Susan Lacz
Catering, special events executive

Susan Lacz

CEO of Ridgewells who also serves on the board of directors for the Washington Board of Trade.


Moxie and tact

Q: Are successful people blunt by nature? In recent weeks, retired NFL star John Riggins has been scathingly critical of his former team, the Washington Redskins. Is his take-no-prisoners rhetoric typical for achievers? Do the tactful accomplish more?

Very rarely do you find a shy CEO: If I were a wallflower, I would definitely not be in the position that I am in today. It takes a certain amount of moxie to pave the way for success.

Concerning John Riggins's criticism of the Redskins, he speaks from experience and achievement. He has walked the walk with the Redskins, therefore he can talk to talk.
If he were to criticize a topic outside of his world of football, it probably would not be considered expert advice -- but Riggins knows football.

So yes, the tactful, tactfully done, do accomplish more.

By Susan Lacz  |  November 17, 2009; 1:54 PM ET  | Category:  tactless or truth-tellers Save & Share:  Send E-mail   Facebook   Twitter   Digg   Yahoo Buzz   StumbleUpon   Technorati  
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Part of what works for John Riggins is being blunt. He does it in a way that people understand that it's not meant as a heaping personal insult, and that allows him a lot of freedom. So does the fact that he apologizes when he thinks he's said something wrong. I've seen him do that a lot, and I've been impressed with it because he'll turn around and argue the other side of the matter.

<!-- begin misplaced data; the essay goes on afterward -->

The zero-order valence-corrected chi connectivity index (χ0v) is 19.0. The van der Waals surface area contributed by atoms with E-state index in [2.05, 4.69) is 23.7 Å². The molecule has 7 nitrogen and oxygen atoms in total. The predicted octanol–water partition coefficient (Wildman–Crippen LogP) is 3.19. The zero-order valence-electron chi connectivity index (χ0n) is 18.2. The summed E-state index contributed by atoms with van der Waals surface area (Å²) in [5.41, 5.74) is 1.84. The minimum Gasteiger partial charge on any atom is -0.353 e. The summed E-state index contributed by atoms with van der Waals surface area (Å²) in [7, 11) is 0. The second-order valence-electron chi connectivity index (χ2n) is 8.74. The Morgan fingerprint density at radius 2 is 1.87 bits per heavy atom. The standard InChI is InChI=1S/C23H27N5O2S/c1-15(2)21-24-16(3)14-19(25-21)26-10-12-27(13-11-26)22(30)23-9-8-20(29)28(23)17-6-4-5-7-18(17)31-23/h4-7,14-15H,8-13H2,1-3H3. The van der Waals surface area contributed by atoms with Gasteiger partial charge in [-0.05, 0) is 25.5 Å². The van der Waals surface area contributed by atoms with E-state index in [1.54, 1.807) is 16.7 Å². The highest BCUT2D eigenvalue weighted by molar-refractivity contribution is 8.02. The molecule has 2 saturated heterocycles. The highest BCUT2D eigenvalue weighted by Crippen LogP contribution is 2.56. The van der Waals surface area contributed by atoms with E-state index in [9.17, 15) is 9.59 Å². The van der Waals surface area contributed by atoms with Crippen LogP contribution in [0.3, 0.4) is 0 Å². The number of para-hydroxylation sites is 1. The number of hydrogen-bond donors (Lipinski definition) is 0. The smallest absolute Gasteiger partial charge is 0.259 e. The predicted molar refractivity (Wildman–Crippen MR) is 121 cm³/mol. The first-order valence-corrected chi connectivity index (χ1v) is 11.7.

So he talks tough and all, but because he tries to be fair people listen to what he has to say, even if his tone is confrontational. This works in abstract situations better than it does with leading a group directly though... He would never coach the way he criticizes, and that's an important distinction to what he does that he makes too.

Posted by: Nymous | November 18, 2009 5:59 AM
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